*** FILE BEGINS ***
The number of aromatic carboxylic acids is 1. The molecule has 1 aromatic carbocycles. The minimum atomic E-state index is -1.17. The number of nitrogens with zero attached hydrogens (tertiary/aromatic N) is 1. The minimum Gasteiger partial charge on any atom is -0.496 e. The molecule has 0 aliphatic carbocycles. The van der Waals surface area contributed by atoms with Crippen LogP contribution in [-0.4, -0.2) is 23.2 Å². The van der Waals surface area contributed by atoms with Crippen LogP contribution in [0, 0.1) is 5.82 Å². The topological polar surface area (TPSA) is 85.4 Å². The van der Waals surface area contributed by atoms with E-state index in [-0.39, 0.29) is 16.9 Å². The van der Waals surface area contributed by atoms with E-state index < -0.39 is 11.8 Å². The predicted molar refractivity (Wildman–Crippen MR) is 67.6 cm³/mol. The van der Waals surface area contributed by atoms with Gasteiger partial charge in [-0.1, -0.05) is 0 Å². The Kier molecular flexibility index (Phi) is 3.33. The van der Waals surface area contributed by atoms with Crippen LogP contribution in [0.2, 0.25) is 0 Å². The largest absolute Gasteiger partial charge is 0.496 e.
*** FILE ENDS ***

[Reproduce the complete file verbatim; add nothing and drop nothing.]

The number of aromatic carboxylic acids is 1. The molecule has 1 aromatic carbocycles. The minimum atomic E-state index is -1.17. The number of nitrogens with zero attached hydrogens (tertiary/aromatic N) is 1. The minimum Gasteiger partial charge on any atom is -0.496 e. The molecule has 0 aliphatic carbocycles. The van der Waals surface area contributed by atoms with Crippen LogP contribution in [-0.4, -0.2) is 23.2 Å². The van der Waals surface area contributed by atoms with Crippen LogP contribution in [0, 0.1) is 5.82 Å². The topological polar surface area (TPSA) is 85.4 Å². The van der Waals surface area contributed by atoms with E-state index in [-0.39, 0.29) is 16.9 Å². The van der Waals surface area contributed by atoms with E-state index < -0.39 is 11.8 Å². The predicted molar refractivity (Wildman–Crippen MR) is 67.6 cm³/mol. The van der Waals surface area contributed by atoms with Gasteiger partial charge in [-0.1, -0.05) is 0 Å². The Kier molecular flexibility index (Phi) is 3.33. The van der Waals surface area contributed by atoms with Crippen LogP contribution in [0.2, 0.25) is 0 Å². The largest absolute Gasteiger partial charge is 0.496 e.